Skidmore College Admission Essay Sample on Politics and Religion

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College Application Essay on Politics and Religion

Essay by Aviva Ariel

Sometime between waking up at the crack of dawn and fourth period I became a teenage werewolf. No, wait, I mean feminist.

It's as if I didn't know until someone pointed it out to me in English class, but it was more like an "Ooh, dude, I think you just stepped in some feminist," or a "Damn! You smell like feminist," or maybe even an "I think you spilled some feminism on your shirt, and it stains…"

I've been labeled many things throughout my life in Cleveland, Ohio, from preppy (but don't ever expect to see me in a collared shirt and khakis) to punk (maybe my new lip piercing and occasional green eyeliner add to this, but even for Cleveland, I'm about as punk as Marcia Brady) to slightly insane (a mix between MTV's hidden camera show Punk'd and starlet Nicole Richie)—I've even been told that I'm unique looking (why am I so sure it's not a compliment?) and maybe labeling me makes it easier to figure out who I am (hell—I don't even know!), but recently my whole class seems to have decided that I'm a bra-burning, men-hating Feminazi.

My English teacher, a minority-equalizing, feminist-loving, all around pro-everything-liberal kind of man, said that if a guy were to ever hold the door open for me, I would "punch his lights out."

I pictured myself through his eyes, toned and fuming hatred, simultaneously liberating the oppressed and crushing lanky teenage boys with my bare hands, their awkward limbs flinging in the air as I fought in honor of my fellow womyn.

Would I? I wondered. Maybe I would just thank him and walk through the door. Teenage boys displaying chivalry is not something I see every day, so I might pause. I might wonder, why this gesture of civility, right here, right now? But punch his lights out? I'm barely five feet tall—I aspire to meet the height requirements for amusement park rides, not to dominate all who cross my path.

But I should have seen it coming. After sharing with the group several weeks earlier that being whistled at in the hallways or told that I have a fine ass (or some other creative come-on) was about as flattering to me as being compared to Santa Claus (jolly, red, and round), it is only fitting—they finally discovered that I am the monster within their midst. It's as if I was biding my time at school until I could become a trophy wife for some successful businessman or an exotic dancer with breasts filled with more than my brain, and suddenly I've crushed their dreams by becoming this, this, this breathing, thinking, independent young woman!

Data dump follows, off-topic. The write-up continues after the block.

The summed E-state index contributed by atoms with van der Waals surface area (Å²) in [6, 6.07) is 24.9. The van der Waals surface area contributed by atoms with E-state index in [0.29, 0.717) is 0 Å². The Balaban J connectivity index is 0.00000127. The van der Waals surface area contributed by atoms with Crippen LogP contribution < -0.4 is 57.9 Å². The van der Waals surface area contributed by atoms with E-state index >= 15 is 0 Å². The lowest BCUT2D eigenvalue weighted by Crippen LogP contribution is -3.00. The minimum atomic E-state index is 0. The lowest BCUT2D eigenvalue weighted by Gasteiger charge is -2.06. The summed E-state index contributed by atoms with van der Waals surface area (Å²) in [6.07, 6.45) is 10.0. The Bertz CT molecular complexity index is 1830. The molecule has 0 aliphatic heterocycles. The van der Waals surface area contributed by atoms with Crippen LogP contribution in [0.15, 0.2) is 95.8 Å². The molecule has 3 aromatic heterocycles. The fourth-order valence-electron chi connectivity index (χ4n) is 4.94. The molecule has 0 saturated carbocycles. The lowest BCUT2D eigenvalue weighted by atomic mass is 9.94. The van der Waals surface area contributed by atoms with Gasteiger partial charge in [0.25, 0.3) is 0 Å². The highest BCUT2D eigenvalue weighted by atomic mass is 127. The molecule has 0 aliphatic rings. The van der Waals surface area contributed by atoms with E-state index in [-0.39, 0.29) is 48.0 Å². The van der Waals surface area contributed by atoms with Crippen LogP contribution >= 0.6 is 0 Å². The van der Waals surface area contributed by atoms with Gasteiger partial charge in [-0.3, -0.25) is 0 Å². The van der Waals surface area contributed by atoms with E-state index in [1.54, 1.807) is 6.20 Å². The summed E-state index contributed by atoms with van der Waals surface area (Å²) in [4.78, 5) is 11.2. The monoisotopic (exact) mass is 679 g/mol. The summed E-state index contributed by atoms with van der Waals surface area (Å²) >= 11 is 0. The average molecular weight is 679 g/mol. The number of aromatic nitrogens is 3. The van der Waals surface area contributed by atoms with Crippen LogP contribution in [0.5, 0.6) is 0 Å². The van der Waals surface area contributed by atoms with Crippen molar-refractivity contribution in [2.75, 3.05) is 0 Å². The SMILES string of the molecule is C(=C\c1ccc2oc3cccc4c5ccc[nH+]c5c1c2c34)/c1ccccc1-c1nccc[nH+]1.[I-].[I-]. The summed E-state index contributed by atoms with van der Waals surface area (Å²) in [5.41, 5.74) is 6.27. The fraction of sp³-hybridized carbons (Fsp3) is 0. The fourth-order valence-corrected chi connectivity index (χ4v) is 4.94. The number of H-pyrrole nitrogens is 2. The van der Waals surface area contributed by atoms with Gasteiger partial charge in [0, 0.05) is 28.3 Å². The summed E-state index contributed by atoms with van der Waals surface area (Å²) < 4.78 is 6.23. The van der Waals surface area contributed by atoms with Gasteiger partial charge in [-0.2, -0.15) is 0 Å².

I am not about to apologize for wanting to be seen as the lovechild of Mary Wollstonecraft and Justin Timberlake (smart, sexy, and awesome on the dance floor). And even if it angers them to hear I think so, my guess is I will be more financially and personally successful than most of the boys I know.

I know I'm a feminist, but I am also just a teenage girl trying to survive junior year (because everyone knows being in high school is almost as enjoyable as four years of paper cuts). I could be a Clark Kent feminist—you know the ones; coy and giggly when the boys are around, fierce all-grrrl when she's alone with her posse. I could be the kind who keeps Ms. hidden inside a copy of Seventeen on the bedside table, or I could go all-out old-school in ripped jeans and combat boots—but that's not me, either. I want to be who I am, big or small, editor-in-chief or head cheerleader, point guard or math geek, and I want to make it so that when my daughter goes to high school and says she's a feminist, everyone in the school, from the kids smoking in the parking lot to the principal, just yawns and says, yeah, who isn't?

Aviva Ariel attends Skidmore College.

Essay Review

no "Clark Kent Feminist" here

This killer essay didn't even start out as a college essay. "I actually just wrote it for fun," says author Aviva Ariel. She takes a risk in writing about feminism, but rather than lapsing into generic political commentary, she sticks to talking about her own life. The result is a masterful essay that illustrates the power of vivid detail—for humor and simply for lively storytelling. "I don't think the topic is as important as the tone of the essay," says Aviva. "Two people can say the same thing, but you'll be attracted to the person whose personality shines through even when they say a simple 'hello.'"

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